Chinese smartphone brand Huawei will start sales through US carriers next year, a Huawei executive said Monday, stepping up the No. 3 global handset seller’s presence in the home market of rival Apple Inc.
The president of Huawei Technologies Ltd.’s consumer business, Richard Yu, said he would announce details at next month’s Consumer Electronics Show in Las Vegas. He said sales would start with the flagship Mate 10 but declined to give a price or say through which carrier or carriers they would be sold.
Huawei sells some models in US electronics stores and online but has a minimal share of an American market in which most sales are through carriers. Globally, the company trails Samsung and Apple by handset shipments but leads in China, the biggest market, and says it expects to ship a total of 150 million units this year.
“We will sell our flagship phone, our product, in the US market through carriers next year,” said Yu in an interview. “I think that we can bring value to the carriers and to consumers. Better product, better innovation, better user experience.”
Yu expressed confidence the smartphone business wouldn’t be affected by American government concerns Huawei might be a security threat, which derailed US demand for its network gear.
“In consumer sales, when people really start using Huawei products, they will change their minds,” said Yu.
Huawei, founded in 1987 by a former military engineer, is the first Chinese brand to break into the top ranks of global technology suppliers.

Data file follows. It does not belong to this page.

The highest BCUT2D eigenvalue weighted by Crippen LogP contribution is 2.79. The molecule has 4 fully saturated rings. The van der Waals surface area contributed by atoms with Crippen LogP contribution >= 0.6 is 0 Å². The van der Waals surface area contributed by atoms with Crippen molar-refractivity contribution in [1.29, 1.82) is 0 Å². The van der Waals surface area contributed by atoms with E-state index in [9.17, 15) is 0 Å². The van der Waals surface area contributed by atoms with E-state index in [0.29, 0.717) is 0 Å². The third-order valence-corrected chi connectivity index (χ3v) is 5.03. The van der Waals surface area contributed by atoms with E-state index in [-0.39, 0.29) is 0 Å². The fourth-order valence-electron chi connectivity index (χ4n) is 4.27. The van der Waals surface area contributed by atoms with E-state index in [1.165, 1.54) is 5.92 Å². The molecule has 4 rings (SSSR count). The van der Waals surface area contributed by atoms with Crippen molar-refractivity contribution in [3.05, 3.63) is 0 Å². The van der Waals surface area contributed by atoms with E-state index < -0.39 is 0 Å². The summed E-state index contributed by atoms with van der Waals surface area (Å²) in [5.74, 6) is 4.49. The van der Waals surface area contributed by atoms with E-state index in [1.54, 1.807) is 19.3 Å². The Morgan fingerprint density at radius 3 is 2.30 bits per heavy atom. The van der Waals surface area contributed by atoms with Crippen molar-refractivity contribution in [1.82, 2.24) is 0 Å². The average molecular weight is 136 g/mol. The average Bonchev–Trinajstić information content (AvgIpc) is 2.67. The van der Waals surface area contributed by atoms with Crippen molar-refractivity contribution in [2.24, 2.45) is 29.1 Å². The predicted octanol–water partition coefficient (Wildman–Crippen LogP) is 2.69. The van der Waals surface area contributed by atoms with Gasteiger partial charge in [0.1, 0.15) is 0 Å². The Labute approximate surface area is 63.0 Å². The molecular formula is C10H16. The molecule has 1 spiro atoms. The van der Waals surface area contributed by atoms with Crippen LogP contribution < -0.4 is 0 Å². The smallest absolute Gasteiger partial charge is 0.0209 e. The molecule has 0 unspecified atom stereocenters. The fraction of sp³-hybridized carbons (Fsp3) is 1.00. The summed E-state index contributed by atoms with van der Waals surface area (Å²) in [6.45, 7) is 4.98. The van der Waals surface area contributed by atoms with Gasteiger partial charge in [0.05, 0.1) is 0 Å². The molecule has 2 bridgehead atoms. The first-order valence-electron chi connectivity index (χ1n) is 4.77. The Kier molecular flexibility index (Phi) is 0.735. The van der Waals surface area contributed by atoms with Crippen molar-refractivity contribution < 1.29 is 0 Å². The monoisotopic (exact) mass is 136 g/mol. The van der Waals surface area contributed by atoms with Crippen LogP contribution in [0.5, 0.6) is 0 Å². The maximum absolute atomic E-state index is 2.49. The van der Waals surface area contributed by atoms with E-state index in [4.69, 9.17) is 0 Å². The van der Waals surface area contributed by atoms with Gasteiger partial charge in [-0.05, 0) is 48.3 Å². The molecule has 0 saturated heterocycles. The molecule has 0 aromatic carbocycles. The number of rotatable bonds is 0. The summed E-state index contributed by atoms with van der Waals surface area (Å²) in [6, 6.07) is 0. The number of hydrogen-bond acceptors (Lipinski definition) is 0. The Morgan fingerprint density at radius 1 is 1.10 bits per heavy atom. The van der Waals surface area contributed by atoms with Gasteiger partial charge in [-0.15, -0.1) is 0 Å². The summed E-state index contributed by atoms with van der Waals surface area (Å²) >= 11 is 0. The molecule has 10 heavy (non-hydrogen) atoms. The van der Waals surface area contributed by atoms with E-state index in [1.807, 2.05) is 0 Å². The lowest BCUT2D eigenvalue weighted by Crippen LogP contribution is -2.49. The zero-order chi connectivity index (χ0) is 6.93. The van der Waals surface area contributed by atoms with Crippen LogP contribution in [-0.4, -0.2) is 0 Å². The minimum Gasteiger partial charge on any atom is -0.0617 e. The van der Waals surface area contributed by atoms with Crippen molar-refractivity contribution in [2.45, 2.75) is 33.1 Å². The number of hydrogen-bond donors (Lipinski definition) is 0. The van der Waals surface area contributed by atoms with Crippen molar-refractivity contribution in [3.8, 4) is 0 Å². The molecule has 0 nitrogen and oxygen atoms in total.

The company, headquartered in Shenzhen, near Hong Kong, is the world’s biggest supplier of switching equipment used by telephone and internet companies. It has manufactured mobile phones since the 1990s and launched its own smartphone brand in 2010.
Huawei reported 2016 profit of CNY 37 billion ($5.4 billion) on revenue of CNY 521.6 billion ($75.6 billion). The company is owned by its employees, with no publicly traded shares, but reports financial results in an effort to allay security concerns in the United States and Europe.
Helped by a strong position in China, India and other developing markets, sales by its premium-priced Huawei and mid-market Honor smartphone brands have grown faster than those of Samsung or Apple. That prompted suggestions Huawei might pass its American rival.
In the latest quarter, Huawei’s handset shipments rose 16.1 percent over a year earlier to 39.1 million, well ahead of Apple’s 2.6 percent growth to sales of 46.7 million, according to IDC. Samsung sales expanded 9.5 percent to 83.3 million units.
“We are a Top 3 smartphone supplier but we are very close to the Top 2. So maybe quickly we can be Top 2,” said Yu.
The Mate 10, unveiled in October, offers an extra-wide display, high-end cameras and other advanced features at prices 15 to 30 percent below those of Samsung and Apple.
Yu said the Mate 10 will be “competitively priced” in the United States but Huawei expects to compete on performance instead of cost.
“Our strength is in developed markets,” where consumers will pay for performance, said Yu. “We are not a cheap, low-cost company.”
Also next year, Huawei plans to start selling through carriers in Japan, where its phones already are sold in stores, Yu said.
“I think next year is a very important year for Huawei,” he said.
Huawei’s US business suffered a setback when a congressional panel recommended in October 2013 that phone carriers avoid doing business with it or a smaller Chinese rival, ZTE Corp. Beijing rejected the report as false and an effort to block Chinese companies from the US market.
Huawei denied being a security threat and rejected the US complaints as politically motivated or possibly an attempt by competitors to keep it out of the market.
“They are lying,” said Yu. “We are a company that really cares about cybersecurity and privacy protection. We do a lot better than the other vendors.”